Has Digital Research Replaced The LSM?

Has Digital Research Replaced The LSM?


Does LSM help you find your target audience, and get feedback from them to help tailor your service or product for them? Short answer: No.

The LSM is a market segmentation tool that was born because there wasn’t anything better around. It served a purpose, but it was not perfect.

Consumer’s Aspirational Buying Choices

The problem with audience engagement before digital technology was that it was difficult to segment audiences precisely.

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You might have known how many of your readers, or customers, are male and what age group they fell in, but you couldn’t drill it down further than that.

LSMs miss the aspirational nature of people’s buying choices. There is a running joke in townships that the truly poor people are those who live in a shack with no satellite dish on the outside. Yet this measure tells us that it is only the middle and upper classes who will be watching DStv.

A drive through the nearest informal settlement should cure anyone of this notion.

If we accept that people in the townships will be buying products that match an aspiring self-image, then it does not make sense to use what they do own as an indication of what they will purchase in future.

In any case, without further information that gives better context, the LSM does not provide relevant information, in my view.

Forget the ‘Spray-and-Pray’ Approach

If you were a brand that wanted to reach Orlando Pirates fans in South Africa, you would have to place an advertisement in the paper or on radio and hope for the best.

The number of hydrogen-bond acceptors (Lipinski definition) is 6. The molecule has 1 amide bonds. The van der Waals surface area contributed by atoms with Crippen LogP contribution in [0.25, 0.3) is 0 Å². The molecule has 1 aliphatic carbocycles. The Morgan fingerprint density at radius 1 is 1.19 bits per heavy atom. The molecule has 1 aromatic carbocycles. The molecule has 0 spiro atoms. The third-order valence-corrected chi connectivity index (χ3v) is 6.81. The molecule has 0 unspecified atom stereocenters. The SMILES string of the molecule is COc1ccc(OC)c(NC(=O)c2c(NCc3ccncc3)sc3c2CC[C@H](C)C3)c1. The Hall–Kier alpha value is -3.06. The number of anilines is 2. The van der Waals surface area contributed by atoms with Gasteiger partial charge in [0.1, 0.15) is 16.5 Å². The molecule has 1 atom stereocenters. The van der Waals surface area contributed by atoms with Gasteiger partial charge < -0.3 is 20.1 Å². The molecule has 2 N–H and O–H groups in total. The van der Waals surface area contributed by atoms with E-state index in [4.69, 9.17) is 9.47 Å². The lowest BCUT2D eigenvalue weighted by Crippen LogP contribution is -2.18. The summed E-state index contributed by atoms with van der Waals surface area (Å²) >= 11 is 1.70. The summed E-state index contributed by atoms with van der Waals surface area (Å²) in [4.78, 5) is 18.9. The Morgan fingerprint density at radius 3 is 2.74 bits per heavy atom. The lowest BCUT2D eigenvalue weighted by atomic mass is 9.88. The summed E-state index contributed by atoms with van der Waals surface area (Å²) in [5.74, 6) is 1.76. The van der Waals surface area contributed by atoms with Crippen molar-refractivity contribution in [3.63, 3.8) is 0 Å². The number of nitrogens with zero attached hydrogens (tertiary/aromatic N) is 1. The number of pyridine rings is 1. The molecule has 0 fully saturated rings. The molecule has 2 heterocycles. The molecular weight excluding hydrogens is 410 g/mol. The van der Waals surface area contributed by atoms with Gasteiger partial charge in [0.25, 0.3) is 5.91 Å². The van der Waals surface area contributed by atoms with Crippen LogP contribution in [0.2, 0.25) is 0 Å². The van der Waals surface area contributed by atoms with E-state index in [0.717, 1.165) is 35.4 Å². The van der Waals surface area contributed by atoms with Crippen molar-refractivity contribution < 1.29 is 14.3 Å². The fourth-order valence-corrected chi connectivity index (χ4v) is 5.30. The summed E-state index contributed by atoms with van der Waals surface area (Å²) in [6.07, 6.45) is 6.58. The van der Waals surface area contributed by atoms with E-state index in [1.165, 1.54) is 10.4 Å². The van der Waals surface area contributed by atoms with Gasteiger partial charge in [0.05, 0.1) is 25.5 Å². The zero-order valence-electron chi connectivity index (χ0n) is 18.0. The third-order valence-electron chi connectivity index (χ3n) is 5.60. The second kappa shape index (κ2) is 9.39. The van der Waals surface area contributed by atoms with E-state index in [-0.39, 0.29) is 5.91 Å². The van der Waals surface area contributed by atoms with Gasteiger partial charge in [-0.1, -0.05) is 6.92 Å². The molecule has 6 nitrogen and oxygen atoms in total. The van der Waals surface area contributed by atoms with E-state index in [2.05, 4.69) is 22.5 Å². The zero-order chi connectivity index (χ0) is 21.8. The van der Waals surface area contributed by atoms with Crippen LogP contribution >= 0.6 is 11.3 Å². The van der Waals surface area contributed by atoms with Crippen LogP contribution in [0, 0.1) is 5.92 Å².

The days of this kind of ‘spray-and-pray’ approach to audience engagement are gone forever. Companies that still rely on it are still clinging on to analogue practices in a digital world. They are stuck on business practices that are losing them a tonne of money. It’s time to move on.

In the digital era, using the right research tools, businesses are able to determine a more definitive audience demographic, not just age and gender. We’re able to map out their interests, income, household status and so much more.

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Abandon Cookie Cutter Segmentation

Businesses focused on township residents should be careful not to take a cookie cutter approach to segmenting their customer base. Those not advertising to a township audience should re-assess their decision not to.

It should be based on actual facts, not an outdated measurement system that does not truly reflect reality.

Businesses should take the time to connect with their customers, which in turn enables them to keep abreast of changing trends.

This way businesses can pick up on shifts in the market as they happen, and not be dependent on a tool like the LSM to give an accurate take on what is changing in the lives of their consumers.

Peter du Toit
Peter du Toit is the CEO of markets insight agency, Brands Laduma. He is also the founder and CEO of Soccer Laduma, which he founded in 1997, and has since grown to become one of South Africa’s biggest newspapers, and one of the world’s top five football newspapers. He prides himself in giving a compelling and engaging read to Soccer Laduma’s loyal readers who have made the paper a market leader in print, digital and social networking. He also believes that to grow across all media platforms, it’s vital that Soccer Laduma remain relevant to a market whose economic power and social influence gains momentum. Part of that relevancy is continuously working to understand the consumer in all facets, which is how Brands Laduma was born. In his youth, Peter played football professionally for Cape Town City and the Hellenic Football Club. He also briefly ran a successful fund management company before moving on to his true passion: Conversations about football.